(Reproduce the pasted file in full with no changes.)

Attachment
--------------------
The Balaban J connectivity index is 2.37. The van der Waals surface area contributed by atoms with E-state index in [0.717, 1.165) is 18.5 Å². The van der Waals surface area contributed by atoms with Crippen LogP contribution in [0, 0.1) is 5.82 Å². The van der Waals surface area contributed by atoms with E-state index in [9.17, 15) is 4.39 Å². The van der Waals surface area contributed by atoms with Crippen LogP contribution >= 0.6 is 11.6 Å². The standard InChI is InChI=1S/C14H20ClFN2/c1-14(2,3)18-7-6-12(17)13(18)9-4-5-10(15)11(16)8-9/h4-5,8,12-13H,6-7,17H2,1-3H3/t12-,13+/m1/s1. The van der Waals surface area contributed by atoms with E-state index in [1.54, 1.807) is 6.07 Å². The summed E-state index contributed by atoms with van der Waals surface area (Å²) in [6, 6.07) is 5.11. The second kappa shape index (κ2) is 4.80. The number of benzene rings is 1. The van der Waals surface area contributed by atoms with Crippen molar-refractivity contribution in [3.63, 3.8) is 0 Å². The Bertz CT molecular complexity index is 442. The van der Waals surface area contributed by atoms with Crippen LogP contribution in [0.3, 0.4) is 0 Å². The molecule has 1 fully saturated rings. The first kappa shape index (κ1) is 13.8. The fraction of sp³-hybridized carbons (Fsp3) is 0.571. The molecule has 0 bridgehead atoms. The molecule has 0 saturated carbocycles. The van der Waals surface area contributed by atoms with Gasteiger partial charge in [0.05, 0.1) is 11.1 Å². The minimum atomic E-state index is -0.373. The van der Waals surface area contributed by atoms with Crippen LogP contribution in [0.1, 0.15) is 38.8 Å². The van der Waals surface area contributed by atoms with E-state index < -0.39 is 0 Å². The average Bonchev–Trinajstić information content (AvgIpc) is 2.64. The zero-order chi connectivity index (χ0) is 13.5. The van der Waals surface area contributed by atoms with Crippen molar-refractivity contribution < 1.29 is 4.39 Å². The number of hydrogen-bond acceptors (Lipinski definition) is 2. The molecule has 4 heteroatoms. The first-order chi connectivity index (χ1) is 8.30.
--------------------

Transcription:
The Balaban J connectivity index is 2.37. The van der Waals surface area contributed by atoms with E-state index in [0.717, 1.165) is 18.5 Å². The van der Waals surface area contributed by atoms with Crippen LogP contribution in [0, 0.1) is 5.82 Å². The van der Waals surface area contributed by atoms with E-state index in [9.17, 15) is 4.39 Å². The van der Waals surface area contributed by atoms with Crippen LogP contribution >= 0.6 is 11.6 Å². The standard InChI is InChI=1S/C14H20ClFN2/c1-14(2,3)18-7-6-12(17)13(18)9-4-5-10(15)11(16)8-9/h4-5,8,12-13H,6-7,17H2,1-3H3/t12-,13+/m1/s1. The van der Waals surface area contributed by atoms with E-state index in [1.54, 1.807) is 6.07 Å². The summed E-state index contributed by atoms with van der Waals surface area (Å²) in [6, 6.07) is 5.11. The second kappa shape index (κ2) is 4.80. The number of benzene rings is 1. The van der Waals surface area contributed by atoms with Crippen molar-refractivity contribution in [3.63, 3.8) is 0 Å². The Bertz CT molecular complexity index is 442. The van der Waals surface area contributed by atoms with Crippen LogP contribution in [0.3, 0.4) is 0 Å². The molecule has 1 fully saturated rings. The first kappa shape index (κ1) is 13.8. The fraction of sp³-hybridized carbons (Fsp3) is 0.571. The molecule has 0 bridgehead atoms. The molecule has 0 saturated carbocycles. The van der Waals surface area contributed by atoms with Gasteiger partial charge in [0.05, 0.1) is 11.1 Å². The minimum atomic E-state index is -0.373. The van der Waals surface area contributed by atoms with Crippen LogP contribution in [0.1, 0.15) is 38.8 Å². The van der Waals surface area contributed by atoms with E-state index < -0.39 is 0 Å². The average Bonchev–Trinajstić information content (AvgIpc) is 2.64. The zero-order chi connectivity index (χ0) is 13.5. The van der Waals surface area contributed by atoms with Crippen molar-refractivity contribution < 1.29 is 4.39 Å². The number of hydrogen-bond acceptors (Lipinski definition) is 2. The molecule has 4 heteroatoms. The first-order chi connectivity index (χ1) is 8.30.